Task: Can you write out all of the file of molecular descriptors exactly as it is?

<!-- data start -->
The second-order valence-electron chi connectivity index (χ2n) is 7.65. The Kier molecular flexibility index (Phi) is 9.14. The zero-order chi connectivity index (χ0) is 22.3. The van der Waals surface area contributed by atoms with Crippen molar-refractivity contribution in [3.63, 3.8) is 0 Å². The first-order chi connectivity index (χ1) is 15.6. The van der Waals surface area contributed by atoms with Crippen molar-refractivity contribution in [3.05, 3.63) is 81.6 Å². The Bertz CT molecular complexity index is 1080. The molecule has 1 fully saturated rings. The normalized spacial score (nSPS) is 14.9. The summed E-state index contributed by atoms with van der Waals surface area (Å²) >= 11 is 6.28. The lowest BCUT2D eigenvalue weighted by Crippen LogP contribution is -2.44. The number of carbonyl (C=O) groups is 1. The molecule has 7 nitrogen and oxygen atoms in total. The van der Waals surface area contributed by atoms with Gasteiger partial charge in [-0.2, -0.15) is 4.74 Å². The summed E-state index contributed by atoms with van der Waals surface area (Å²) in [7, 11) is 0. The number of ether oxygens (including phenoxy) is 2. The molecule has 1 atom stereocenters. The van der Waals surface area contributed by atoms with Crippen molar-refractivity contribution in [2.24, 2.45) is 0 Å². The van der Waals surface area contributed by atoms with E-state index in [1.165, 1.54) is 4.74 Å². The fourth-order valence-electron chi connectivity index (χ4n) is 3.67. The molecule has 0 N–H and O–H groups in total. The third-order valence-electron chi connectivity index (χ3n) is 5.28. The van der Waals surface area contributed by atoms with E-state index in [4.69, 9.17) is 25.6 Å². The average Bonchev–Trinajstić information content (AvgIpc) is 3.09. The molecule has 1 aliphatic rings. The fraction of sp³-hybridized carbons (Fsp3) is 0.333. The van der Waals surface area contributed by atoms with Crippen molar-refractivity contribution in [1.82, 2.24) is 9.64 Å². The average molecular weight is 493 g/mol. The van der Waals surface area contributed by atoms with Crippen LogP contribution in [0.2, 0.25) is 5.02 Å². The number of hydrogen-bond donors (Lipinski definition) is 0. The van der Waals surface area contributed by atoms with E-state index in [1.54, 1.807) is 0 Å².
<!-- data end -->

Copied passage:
The second-order valence-electron chi connectivity index (χ2n) is 7.65. The Kier molecular flexibility index (Phi) is 9.14. The zero-order chi connectivity index (χ0) is 22.3. The van der Waals surface area contributed by atoms with Crippen molar-refractivity contribution in [3.63, 3.8) is 0 Å². The first-order chi connectivity index (χ1) is 15.6. The van der Waals surface area contributed by atoms with Crippen molar-refractivity contribution in [3.05, 3.63) is 81.6 Å². The Bertz CT molecular complexity index is 1080. The molecule has 1 fully saturated rings. The normalized spacial score (nSPS) is 14.9. The summed E-state index contributed by atoms with van der Waals surface area (Å²) >= 11 is 6.28. The lowest BCUT2D eigenvalue weighted by Crippen LogP contribution is -2.44. The number of carbonyl (C=O) groups is 1. The molecule has 7 nitrogen and oxygen atoms in total. The van der Waals surface area contributed by atoms with Gasteiger partial charge in [-0.2, -0.15) is 4.74 Å². The summed E-state index contributed by atoms with van der Waals surface area (Å²) in [7, 11) is 0. The number of ether oxygens (including phenoxy) is 2. The molecule has 1 atom stereocenters. The van der Waals surface area contributed by atoms with Crippen molar-refractivity contribution in [2.24, 2.45) is 0 Å². The van der Waals surface area contributed by atoms with E-state index in [1.165, 1.54) is 4.74 Å². The fourth-order valence-electron chi connectivity index (χ4n) is 3.67. The molecule has 0 N–H and O–H groups in total. The third-order valence-electron chi connectivity index (χ3n) is 5.28. The van der Waals surface area contributed by atoms with E-state index in [4.69, 9.17) is 25.6 Å². The average Bonchev–Trinajstić information content (AvgIpc) is 3.09. The molecule has 1 aliphatic rings. The fraction of sp³-hybridized carbons (Fsp3) is 0.333. The van der Waals surface area contributed by atoms with Crippen molar-refractivity contribution in [1.82, 2.24) is 9.64 Å². The average molecular weight is 493 g/mol. The van der Waals surface area contributed by atoms with Crippen LogP contribution in [0.2, 0.25) is 5.02 Å². The number of hydrogen-bond donors (Lipinski definition) is 0. The van der Waals surface area contributed by atoms with E-state index in [1.54, 1.807) is 0 Å².